# If $\|A(x)\|_Y \geq c \|x\|_X$ and $\dim X = + \infty$, can $A \in \mathcal{L}(X,Y)$ be a compact operator?

Exercise :

Let $$X,Y$$ be Banach spaces with $$\dim X = + \infty$$ and $$A \in \mathcal{L}(X,Y)$$ such that : $$\|A(x)\|_Y \geq c\|x\|_X \; \; \forall x \in X \; \text{and} \; c>0$$ Can the operator $$A$$ be compact ?

Attempt :

First of all, we know that an operator is compact if it transfers bounded sets to relatively compact sets (which means that they have a compact closure).

Let's assume now that $$A$$ is compact. Since $$X$$ is infinite dimensional, the unit ball $$B_1^X$$ is bounded (but not totally bounded). That would mean that $$\overline{A(B_1^X)}$$ should be compact. But, from the inequality relation gives, it would be :

$$\|A(B_1^X)\|_Y \geq c\|B_1^X\|_X \implies \|A(B_1^X)\|_Y \geq c' >0$$

But $$c'$$ could be as large as we'd like and thus the quantity $$\|A(B_1^X)\|_Y$$ is not bounded, which also means that the $$\|\overline{A(B_1^X)}\|_Y$$ is also not bounded, thus \overline{A(B_1^X)} is not compact (???).

Question : Is my intuition and especially my final argument correct ? If not, what other way could I approach that specific problem ?

• Are you sure it says for all $c>0$, because such operator is unlikely to exist, because every $x$ has the property $\|Ax\|=\infty$... Maybe it should say there exists some $c>0$ for which this and that holds. – Shashi Feb 23 at 11:06

## 2 Answers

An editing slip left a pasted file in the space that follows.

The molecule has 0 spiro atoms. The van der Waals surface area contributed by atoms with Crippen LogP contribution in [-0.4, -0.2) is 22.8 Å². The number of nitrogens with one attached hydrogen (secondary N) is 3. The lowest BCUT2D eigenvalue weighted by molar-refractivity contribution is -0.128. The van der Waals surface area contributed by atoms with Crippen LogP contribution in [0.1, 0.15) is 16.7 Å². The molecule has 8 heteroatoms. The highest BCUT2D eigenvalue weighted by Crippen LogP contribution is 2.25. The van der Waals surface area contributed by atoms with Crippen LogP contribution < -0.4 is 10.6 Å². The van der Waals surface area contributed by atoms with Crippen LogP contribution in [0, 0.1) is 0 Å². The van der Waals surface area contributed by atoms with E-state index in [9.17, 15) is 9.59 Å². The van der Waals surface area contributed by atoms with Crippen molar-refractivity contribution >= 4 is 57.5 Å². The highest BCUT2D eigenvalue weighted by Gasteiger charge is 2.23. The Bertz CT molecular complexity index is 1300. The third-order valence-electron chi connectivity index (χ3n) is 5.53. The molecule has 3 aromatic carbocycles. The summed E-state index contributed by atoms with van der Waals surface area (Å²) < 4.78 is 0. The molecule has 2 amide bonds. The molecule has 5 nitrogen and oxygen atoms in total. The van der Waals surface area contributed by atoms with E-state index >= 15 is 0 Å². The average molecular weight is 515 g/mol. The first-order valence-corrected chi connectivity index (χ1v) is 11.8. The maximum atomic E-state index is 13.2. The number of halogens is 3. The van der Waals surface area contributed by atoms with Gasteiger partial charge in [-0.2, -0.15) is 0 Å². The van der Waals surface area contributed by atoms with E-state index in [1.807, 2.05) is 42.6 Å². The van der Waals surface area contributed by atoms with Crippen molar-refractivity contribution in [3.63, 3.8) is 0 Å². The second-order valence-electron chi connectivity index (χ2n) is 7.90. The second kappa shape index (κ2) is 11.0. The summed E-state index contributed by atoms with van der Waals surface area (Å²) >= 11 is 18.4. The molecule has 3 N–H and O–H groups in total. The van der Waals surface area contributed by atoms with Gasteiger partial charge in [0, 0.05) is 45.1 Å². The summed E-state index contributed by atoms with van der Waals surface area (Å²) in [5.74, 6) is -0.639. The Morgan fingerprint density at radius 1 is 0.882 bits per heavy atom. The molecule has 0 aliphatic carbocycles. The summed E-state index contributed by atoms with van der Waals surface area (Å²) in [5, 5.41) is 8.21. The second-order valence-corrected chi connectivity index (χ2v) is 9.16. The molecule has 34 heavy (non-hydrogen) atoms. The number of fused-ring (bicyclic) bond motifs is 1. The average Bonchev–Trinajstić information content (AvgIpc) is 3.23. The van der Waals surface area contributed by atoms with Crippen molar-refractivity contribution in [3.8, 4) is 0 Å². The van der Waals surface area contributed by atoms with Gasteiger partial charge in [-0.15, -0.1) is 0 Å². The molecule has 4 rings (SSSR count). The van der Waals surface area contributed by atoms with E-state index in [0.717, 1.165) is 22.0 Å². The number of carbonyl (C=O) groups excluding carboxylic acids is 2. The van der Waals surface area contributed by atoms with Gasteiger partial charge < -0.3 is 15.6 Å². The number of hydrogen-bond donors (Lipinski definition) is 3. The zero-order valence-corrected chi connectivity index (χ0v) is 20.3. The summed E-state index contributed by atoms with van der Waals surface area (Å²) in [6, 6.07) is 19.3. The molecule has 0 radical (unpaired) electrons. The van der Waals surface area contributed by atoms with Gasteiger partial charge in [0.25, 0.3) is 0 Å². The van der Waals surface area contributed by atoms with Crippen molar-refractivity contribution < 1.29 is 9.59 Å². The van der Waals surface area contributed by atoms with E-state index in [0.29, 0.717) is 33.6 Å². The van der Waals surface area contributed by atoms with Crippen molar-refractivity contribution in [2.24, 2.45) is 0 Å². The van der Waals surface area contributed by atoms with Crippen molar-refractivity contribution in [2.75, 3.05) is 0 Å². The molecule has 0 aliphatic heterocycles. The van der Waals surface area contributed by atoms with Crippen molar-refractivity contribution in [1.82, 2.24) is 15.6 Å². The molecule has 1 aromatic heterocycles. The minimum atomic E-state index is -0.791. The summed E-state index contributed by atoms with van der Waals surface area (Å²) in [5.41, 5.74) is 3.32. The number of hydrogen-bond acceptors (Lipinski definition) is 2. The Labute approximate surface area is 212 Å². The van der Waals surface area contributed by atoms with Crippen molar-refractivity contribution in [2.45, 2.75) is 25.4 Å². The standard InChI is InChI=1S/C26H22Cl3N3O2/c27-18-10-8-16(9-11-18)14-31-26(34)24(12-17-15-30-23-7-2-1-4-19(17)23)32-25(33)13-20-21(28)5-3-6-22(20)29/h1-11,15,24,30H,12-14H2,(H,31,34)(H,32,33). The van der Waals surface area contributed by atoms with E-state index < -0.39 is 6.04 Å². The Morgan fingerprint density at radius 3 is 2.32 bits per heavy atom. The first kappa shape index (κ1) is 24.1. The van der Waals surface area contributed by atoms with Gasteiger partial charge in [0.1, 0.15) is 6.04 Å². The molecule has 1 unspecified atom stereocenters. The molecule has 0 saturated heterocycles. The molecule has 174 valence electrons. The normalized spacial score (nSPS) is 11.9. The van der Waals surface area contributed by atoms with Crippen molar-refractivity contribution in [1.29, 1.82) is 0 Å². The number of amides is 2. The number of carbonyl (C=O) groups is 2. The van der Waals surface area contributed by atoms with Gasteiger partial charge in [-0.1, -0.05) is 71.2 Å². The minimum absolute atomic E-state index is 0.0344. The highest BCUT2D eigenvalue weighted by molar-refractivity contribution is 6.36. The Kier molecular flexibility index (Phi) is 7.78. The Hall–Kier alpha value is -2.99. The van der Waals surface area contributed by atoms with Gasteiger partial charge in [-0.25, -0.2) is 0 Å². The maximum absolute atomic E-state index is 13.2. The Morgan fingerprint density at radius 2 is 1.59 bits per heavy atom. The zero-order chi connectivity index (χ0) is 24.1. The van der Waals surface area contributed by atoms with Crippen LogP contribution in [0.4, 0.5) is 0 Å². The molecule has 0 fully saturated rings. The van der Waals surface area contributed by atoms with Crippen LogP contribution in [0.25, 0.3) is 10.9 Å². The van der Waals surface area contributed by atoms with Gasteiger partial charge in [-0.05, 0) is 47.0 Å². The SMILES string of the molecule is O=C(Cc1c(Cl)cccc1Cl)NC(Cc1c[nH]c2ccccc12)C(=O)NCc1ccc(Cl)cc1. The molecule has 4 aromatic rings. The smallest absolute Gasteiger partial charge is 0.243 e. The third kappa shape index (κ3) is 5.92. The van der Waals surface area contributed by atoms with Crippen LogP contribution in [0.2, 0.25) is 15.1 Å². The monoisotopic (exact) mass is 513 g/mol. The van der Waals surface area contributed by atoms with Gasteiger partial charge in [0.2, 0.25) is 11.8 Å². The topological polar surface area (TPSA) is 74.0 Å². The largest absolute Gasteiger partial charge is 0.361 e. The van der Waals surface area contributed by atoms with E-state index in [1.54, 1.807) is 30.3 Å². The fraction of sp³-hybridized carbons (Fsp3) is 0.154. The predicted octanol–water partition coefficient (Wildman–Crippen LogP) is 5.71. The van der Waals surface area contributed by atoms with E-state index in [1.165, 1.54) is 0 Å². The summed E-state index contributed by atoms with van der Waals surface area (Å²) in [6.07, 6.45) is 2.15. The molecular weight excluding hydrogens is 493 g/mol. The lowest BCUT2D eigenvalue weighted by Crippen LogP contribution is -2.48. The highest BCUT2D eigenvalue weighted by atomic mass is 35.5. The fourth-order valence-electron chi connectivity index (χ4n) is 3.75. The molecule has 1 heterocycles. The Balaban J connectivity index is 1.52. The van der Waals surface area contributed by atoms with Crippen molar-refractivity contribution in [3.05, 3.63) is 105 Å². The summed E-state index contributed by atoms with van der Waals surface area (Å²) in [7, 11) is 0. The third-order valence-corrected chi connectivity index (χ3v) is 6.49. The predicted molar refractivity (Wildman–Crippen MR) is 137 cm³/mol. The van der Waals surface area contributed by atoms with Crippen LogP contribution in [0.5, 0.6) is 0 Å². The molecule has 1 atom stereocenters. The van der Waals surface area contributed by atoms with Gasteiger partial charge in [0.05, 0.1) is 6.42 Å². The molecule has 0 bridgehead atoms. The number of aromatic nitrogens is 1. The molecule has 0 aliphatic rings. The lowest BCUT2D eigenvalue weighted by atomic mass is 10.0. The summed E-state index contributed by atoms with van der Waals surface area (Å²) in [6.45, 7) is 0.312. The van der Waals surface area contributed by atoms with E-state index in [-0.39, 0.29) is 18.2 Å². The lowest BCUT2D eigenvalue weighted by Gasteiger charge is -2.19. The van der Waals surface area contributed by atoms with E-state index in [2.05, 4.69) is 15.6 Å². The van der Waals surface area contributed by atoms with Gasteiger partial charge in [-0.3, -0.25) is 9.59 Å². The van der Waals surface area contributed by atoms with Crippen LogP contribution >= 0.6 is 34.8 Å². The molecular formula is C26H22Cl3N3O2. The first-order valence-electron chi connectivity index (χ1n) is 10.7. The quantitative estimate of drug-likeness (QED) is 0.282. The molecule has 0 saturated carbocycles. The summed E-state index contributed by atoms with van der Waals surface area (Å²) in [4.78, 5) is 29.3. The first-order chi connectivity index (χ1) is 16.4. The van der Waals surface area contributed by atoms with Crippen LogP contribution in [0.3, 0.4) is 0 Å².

You can do this by definition. Since $$X$$ is infinite-dimensional, there exists a sequence $$\{x_n\}$$ in the unit ball $$B_X$$ of $$X$$ that has no convergent subsequence; thus there exists $$\delta>0$$ such that $$\|x_k-x_j\|\geq\delta$$ if $$k\ne j$$. Then $$\|Ax_k-Ax_j\|=\|A(x_k-x_j)\|\geq\,c\,\|x_k-x_j\|\geq\delta c.$$ So the sequence $$\{Ax_j\}$$ admits no convergent subsquence, and thus $$A(B_X)$$ is not precompact, and $$A$$ is not compact.

• Hi, thanks a lot for your input. Shouldn't it be $c$ instead of $1/c$ by the way ? – Rebellos Feb 23 at 18:51
• Indeed; edited. – Martin Argerami Feb 23 at 19:12
• I moved the accepted mark because I think this answer is more fundamentaly suited to the knowledge I have and the style of lesson we follow. Essentialy, this is kinda like what I tried to work around, but got mixed up! Thanks for the perfect elaboration ! – Rebellos Feb 23 at 19:14

Your attempt does not make too much sense to me. What is the norm of a subset even supposed to mean? If $$A$$ is bounded, then $$A(B_1^Y)$$ is certainly bounded.

But you are right that $$A$$ cannot be compact. Let $$Z=A(X)$$. By assumption $$A$$ is bijective from $$X$$ to $$Z$$. Let $$B$$ be its inverse. Then $$\|B(Ax)\|_X=\|x\|_X\leq \frac 1 c\|Ax\|_Y$$, that is, $$B$$ is bounded. If $$A$$ were compact, then $$\mathrm{id_X}=BA$$ would also be compact, which contradicts the fact that $$X$$ is infinite-dimensional.

• $Z$ is the range of $A$, so $A$ is certainly also surjective from $X$ to $Z$, if that's what you mean. – MaoWao Feb 23 at 11:11